Mavis Peterson, June 28, 2005

NOAA Teacher at Sea
Mavis Peterson
Onboard NOAA Ship Fairweather
June 21 – July 9, 2005

Mission: Hydrographic Survey
Geographical Area: North Pacific, Alaska
Date: June 28, 2005

Weather Data 

Lat.:55 o7.2 N
Long.: 160 07.4W
Visibility:  1
Wind direction: 123
True wind speed: .9 knts
Swell wave height: 1
Sea water temperature: 9.15 C
Dry bulb 19.8
Wet bulb 9.0
sea level pressure: 1011.5
Cloud cover and type: cumulus overcast

Science and Technology Log 

I was fortunate to sit with some of the crew at the breakfast table this morning and was able to take part in a discussion regarding what we were doing today.  This gave me an opportunity to ask some questions.  I’m getting the idea of the science that is taking place here, but conversation today helped me understand the connections that I have been missing.  For example there are about eight programs that are used on board to gather and process the data. There are four important data gathering devices that are merged together: The exact time, the GPS location, the motion of the ship and the sonar.  Interestingly, as in many computer programs there is a “Bug” that they call the “Midnight Bug” that causes them to sometimes, not always, lose data for about half an hour.  The question is whether to stop and circle around and pick up what was missed or to continue. There are pros and cons and are decided by those colleting the data.  The information gathered on this ship is processed quickly.  This is an advantage because if there is an error or discrepancy the ship has not already moved out of the area so they can adjust or redo immediately.  Of course this allows for accurate information to be gathered.

An aside on time:  All NOAA ships use the same Greenwich Time no matter what time zone they are in. This saves confusion when crossing time zones.  Midnight here, in this time zone is 4:00 in the afternoon.  That is then the beginning of a new day.  There are three ways the ship can gather bottom data. (1.) When the main ship is “hydroing” as we will be doing for the next few days, 24 hours a day the ship is sonarring the bottom in a wide swath in deep water. (2.) When the water is too shallow for the ship to hydro that is when the launches are sent out to do basically the same thing, although they use less power because the water is not as deep.  (3.) The third way of collecting information is by shoreline observations, using the flat-bottomed small boat and physically eyeballing the area, taking notes and pictures and entering that data into the programs when they return to the ship. I discovered today that although all the ships in the fleet that are doing the same type of science use the same programs, they may not be using them in exact manner.  I would liken this to the example that although all fourth grade teachers must meet the same state standards of curriculum, they don’t all approach the task in the same way. An example is how the scientists “draw lines” of an area to be hydroed.  The FAIRWEATHER marks off polygon areas that need to be scanned.  This can be done in any fashion, across-up and down or in any pattern as long as the whole area gets covered. Other ships opt to draw in lines to follow in a selected area.  If they can’t follow the lines because of swells, or whatever, then they are out of luck as far as surveying that day. However because we are scanning the channel with the ship today, we are following lines.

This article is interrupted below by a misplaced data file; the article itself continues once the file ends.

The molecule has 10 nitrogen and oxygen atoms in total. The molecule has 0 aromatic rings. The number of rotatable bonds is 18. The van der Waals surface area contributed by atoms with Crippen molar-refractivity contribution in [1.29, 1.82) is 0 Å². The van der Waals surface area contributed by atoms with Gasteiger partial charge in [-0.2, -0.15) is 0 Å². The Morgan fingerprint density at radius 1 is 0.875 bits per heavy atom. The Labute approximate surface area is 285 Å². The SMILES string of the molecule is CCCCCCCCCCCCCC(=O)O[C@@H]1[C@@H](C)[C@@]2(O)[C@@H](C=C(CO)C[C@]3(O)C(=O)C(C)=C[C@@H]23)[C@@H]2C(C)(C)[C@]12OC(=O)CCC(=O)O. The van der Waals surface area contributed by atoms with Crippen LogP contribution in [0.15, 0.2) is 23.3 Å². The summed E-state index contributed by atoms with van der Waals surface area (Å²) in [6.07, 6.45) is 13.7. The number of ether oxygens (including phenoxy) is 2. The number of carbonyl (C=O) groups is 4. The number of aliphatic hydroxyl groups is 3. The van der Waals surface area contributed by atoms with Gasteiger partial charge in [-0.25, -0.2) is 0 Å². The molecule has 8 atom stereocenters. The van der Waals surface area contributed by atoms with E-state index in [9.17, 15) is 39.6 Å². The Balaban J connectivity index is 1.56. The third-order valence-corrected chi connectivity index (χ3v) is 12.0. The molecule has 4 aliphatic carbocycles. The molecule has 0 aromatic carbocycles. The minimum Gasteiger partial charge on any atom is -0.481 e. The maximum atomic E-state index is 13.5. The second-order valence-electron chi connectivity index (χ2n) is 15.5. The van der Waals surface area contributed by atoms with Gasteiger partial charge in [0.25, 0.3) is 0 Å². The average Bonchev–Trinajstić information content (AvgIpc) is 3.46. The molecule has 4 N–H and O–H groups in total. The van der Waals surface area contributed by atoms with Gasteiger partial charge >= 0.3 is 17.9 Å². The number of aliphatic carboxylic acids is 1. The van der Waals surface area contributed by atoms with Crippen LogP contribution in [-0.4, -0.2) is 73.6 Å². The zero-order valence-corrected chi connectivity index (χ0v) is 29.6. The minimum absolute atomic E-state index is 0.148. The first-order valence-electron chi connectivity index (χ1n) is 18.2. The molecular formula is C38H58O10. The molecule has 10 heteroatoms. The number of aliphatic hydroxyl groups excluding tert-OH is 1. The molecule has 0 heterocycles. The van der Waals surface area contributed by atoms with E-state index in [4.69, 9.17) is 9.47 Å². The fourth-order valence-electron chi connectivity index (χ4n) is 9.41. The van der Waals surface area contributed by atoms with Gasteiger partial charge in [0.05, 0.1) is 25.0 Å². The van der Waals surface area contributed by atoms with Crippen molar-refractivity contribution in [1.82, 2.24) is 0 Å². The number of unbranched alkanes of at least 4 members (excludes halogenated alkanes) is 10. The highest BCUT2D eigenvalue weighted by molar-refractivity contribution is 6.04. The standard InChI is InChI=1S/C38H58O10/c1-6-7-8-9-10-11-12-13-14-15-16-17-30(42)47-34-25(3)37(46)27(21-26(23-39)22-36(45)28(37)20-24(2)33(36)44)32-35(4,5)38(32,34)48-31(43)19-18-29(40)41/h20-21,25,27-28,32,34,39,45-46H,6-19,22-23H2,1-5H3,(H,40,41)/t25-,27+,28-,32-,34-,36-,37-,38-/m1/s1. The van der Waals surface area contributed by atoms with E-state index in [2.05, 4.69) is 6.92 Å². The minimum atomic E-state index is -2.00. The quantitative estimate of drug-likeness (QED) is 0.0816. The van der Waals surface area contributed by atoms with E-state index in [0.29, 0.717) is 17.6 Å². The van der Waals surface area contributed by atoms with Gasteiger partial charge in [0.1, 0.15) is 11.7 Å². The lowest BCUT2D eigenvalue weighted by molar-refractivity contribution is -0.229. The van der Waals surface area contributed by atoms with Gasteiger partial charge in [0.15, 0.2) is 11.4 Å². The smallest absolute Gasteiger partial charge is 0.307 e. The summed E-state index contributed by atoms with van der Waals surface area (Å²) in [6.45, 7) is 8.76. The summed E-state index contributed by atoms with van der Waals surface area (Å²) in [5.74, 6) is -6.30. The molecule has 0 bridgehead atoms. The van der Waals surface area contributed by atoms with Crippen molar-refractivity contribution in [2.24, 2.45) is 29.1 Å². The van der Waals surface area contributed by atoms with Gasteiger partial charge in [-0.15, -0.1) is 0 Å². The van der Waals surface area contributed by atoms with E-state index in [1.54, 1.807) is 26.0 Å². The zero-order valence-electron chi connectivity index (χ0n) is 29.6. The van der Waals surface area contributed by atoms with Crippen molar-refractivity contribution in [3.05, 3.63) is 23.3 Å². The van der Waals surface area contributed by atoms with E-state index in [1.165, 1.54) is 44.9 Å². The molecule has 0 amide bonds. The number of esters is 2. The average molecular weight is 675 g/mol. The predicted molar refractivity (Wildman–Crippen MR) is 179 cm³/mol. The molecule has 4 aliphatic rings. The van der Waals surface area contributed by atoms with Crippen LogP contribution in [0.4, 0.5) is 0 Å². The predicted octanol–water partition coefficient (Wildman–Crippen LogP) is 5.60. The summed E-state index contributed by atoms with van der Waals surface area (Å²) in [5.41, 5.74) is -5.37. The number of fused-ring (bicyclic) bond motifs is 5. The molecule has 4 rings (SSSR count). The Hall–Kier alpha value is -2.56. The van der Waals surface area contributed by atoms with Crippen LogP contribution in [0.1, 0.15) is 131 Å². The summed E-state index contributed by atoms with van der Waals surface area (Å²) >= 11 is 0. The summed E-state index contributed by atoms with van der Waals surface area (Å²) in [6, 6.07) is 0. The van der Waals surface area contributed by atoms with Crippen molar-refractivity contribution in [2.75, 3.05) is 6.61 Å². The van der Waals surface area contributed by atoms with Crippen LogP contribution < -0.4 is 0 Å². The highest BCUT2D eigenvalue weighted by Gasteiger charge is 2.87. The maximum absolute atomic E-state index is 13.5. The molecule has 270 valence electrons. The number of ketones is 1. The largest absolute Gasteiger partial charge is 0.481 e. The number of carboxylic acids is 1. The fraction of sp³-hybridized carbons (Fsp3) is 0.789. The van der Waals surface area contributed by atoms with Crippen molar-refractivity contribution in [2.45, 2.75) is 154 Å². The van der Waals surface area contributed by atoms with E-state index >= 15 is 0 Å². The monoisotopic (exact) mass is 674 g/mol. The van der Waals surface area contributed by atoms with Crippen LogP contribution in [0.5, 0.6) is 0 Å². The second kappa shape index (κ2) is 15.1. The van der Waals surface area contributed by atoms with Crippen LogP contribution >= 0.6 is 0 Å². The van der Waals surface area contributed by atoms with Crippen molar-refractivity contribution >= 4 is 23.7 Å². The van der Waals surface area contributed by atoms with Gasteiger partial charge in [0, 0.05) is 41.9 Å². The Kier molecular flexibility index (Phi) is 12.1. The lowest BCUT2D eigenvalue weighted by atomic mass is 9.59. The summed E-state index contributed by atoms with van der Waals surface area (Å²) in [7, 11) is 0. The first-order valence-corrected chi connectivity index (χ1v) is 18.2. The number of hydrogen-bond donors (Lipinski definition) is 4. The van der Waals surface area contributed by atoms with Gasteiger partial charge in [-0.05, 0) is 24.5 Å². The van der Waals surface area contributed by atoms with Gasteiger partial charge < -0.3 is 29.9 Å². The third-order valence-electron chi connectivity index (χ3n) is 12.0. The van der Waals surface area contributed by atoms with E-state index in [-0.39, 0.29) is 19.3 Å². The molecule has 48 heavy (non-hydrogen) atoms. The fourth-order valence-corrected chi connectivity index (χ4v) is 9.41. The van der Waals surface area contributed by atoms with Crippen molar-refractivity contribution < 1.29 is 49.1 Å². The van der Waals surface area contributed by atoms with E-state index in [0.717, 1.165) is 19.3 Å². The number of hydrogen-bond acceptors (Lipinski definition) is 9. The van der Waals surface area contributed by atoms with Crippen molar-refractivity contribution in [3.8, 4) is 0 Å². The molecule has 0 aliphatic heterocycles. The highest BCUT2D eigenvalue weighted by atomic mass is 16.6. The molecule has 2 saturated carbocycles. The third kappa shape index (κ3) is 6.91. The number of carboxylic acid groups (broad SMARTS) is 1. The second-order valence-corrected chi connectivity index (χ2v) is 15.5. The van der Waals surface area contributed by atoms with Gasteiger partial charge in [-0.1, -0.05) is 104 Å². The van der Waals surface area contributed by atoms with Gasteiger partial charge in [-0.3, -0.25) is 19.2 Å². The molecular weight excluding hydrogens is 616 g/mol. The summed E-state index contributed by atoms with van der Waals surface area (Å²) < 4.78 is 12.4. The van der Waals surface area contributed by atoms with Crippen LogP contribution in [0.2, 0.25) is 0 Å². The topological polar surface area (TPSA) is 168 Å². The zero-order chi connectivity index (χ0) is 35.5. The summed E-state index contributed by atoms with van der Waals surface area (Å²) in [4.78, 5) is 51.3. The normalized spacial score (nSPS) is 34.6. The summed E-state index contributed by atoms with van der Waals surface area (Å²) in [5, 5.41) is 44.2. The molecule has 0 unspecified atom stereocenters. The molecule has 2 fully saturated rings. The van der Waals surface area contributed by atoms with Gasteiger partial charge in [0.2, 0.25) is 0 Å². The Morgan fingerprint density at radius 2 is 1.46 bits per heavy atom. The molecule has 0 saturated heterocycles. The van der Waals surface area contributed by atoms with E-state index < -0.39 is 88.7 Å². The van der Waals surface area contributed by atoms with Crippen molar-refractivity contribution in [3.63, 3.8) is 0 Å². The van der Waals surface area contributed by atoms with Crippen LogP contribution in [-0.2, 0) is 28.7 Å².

I am going to observe a training demonstration at 1:00 P.M. in the boiler room and then tour the boiler room.  The training session went as planned.  It was how to use the oxygen mask and how and when to use the fire extinguishers.

Personal Log 

I spent a couple of hours listening and asking questions of those present, and then I worked on some lesson plans after lunch.  I also spent a little while at the bridge.  It is a beautiful day, bright and sunny. I will be going out on one of the smaller boats tomorrow.  I spent the rest of the day answering emails and working on lesson plans.  These are pretty heavy concepts for fourth graders, but I am getting some ideas simplified to their level.

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